It is the concurrent opinion of all Reformed Churches that Christians are subject to the rule, the direction, and the authority of the moral law, as says Chamier: ‘Believers are free from the curses, not from the obligations, of the law.’ We preach obedience to the law, but not as the Papists do. They preach obedience as a means to justification; we preach justification as a means to obedience. We cry down works in opposition to grace in justification, and we cry up obedience as the fruits of grace in sanctification. He that does not walk in obedience is a stranger yet to Christ; and he that rests in his obedience does not know Christ. Indeed, many are too much like the Jews still. God set up a law as a rule of walking, and they look for justification by it. These poor men are like oxen in the yoke; they draw and toil and spend their strength (for who do more than those who think to earn merit thereby?), and when they have performed their labour, they are fatted up for slaughter. So it is with these: when they have endeavoured hard after their own righteousness, they perish in their just condemnation. These men Luther fitly calls ‘the devil’s martyrs’: they suffer much, and take much pains to go to hell. The apostle tells them what they are to expect: ‘For as many as are of the works of the law are under the curse’ (Gal. 3.10), that is, those who are under the works of the law for justification; and the apostle gives the reason, ‘for it is written, Cursed is every one that continueth not in all things which are written in the book of the law to do them’. These men seek life in death, righteousness in sin. And, alas, we are all too apt to follow this line; it is hard to perform all righteousness and rest in none; hard to be in duties in respect of performance, and out of duties in respect of dependence. We are apt to weave a web of righteousness of our own, to spin a thread of our own by which we may climb up to heaven. [[...]]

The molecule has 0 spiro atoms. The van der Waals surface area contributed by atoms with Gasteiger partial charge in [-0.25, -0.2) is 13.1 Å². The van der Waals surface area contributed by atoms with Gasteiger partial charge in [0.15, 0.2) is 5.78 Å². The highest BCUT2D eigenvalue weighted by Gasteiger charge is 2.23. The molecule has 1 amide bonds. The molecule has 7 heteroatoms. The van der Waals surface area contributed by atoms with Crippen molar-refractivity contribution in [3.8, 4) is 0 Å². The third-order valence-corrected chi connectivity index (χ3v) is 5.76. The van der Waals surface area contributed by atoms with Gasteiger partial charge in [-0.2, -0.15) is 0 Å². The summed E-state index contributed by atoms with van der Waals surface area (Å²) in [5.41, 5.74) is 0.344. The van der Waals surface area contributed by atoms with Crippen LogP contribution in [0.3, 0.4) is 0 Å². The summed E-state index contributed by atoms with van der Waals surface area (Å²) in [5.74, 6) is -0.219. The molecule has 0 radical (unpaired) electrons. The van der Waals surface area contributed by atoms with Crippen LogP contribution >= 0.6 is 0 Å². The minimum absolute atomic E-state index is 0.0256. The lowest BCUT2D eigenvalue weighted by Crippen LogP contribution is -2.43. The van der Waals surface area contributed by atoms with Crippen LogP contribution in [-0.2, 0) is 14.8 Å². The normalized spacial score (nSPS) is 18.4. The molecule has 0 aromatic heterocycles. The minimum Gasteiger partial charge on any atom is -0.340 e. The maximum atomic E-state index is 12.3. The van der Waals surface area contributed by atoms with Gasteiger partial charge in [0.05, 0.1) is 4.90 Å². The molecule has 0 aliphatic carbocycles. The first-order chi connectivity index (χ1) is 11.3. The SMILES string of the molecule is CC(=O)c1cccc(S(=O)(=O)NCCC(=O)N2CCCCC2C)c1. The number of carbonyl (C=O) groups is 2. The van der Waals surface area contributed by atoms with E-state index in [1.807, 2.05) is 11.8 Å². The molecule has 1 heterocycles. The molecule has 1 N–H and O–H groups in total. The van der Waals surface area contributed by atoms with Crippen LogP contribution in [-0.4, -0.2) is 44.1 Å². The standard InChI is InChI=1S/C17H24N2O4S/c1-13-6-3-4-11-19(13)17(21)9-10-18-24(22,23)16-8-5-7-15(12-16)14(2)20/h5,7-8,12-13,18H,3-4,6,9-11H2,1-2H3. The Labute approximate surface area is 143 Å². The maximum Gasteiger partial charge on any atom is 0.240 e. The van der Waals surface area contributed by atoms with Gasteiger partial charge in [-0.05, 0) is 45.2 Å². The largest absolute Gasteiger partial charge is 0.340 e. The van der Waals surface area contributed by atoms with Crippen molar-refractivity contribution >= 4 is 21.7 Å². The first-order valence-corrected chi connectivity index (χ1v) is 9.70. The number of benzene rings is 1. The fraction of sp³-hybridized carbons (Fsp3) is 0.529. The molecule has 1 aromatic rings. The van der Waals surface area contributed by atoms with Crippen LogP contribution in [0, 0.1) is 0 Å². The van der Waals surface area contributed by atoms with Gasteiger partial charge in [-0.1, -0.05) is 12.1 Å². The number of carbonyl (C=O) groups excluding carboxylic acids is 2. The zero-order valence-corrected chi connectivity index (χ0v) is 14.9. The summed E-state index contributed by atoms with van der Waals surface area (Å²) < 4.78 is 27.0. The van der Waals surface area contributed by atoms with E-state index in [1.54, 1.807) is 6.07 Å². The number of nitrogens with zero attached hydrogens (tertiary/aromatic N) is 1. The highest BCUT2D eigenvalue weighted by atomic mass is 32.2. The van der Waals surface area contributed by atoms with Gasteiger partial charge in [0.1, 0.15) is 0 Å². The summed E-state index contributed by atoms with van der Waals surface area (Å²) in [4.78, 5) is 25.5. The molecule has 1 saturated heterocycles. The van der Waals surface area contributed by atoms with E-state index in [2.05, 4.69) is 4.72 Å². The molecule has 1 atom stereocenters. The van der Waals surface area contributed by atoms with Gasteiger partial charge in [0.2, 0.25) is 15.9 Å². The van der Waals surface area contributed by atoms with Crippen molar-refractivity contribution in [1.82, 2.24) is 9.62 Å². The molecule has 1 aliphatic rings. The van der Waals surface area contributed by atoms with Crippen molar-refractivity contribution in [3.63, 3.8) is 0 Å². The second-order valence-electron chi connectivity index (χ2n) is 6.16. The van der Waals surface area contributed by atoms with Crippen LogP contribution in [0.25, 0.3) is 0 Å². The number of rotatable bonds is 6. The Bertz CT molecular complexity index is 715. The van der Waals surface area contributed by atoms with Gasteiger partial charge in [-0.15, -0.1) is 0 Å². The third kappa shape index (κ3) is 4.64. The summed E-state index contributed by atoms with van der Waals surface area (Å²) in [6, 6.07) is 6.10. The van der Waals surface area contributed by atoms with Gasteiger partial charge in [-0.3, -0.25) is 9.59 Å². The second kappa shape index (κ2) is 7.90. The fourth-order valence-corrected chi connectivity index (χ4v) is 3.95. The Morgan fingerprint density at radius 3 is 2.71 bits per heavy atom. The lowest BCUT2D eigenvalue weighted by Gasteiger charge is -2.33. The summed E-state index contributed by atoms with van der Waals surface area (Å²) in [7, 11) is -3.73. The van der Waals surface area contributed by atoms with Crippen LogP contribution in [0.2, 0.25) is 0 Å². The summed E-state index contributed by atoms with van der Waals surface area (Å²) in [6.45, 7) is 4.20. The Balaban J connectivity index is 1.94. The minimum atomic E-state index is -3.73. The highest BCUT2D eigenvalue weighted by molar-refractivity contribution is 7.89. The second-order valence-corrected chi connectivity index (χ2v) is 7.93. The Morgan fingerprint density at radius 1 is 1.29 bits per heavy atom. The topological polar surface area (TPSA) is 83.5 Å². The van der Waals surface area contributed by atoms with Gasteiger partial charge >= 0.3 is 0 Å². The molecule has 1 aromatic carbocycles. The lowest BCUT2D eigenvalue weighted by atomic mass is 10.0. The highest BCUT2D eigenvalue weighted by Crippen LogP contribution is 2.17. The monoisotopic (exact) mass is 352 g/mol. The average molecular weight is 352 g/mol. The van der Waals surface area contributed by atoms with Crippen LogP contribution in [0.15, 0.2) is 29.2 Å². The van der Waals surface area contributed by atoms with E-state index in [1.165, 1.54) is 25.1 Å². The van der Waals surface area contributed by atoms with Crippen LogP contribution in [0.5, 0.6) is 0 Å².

Alas, there are multitudes in the world who make a Christ of their own works, and this is their undoing. They look for righteousness and acceptance more in the precept than in the promise, in the law rather than in the Gospel, more in working than in believing; and so they miscarry. There is something of this spirit in us all; otherwise we should not be up and down so much in respect of our comforts and our faith, as is still so often the case. We become cast down with every weakness in ourselves. But we should be all in Christ in weak performance, and nothing in ourselves in strong performances.
-- p69–70, Samuel Bolton (1606–1654) in The True Bounds of Christian Freedom (first published 1645, Puritan Paperback edition by Banner of Truth, 1964), italics original
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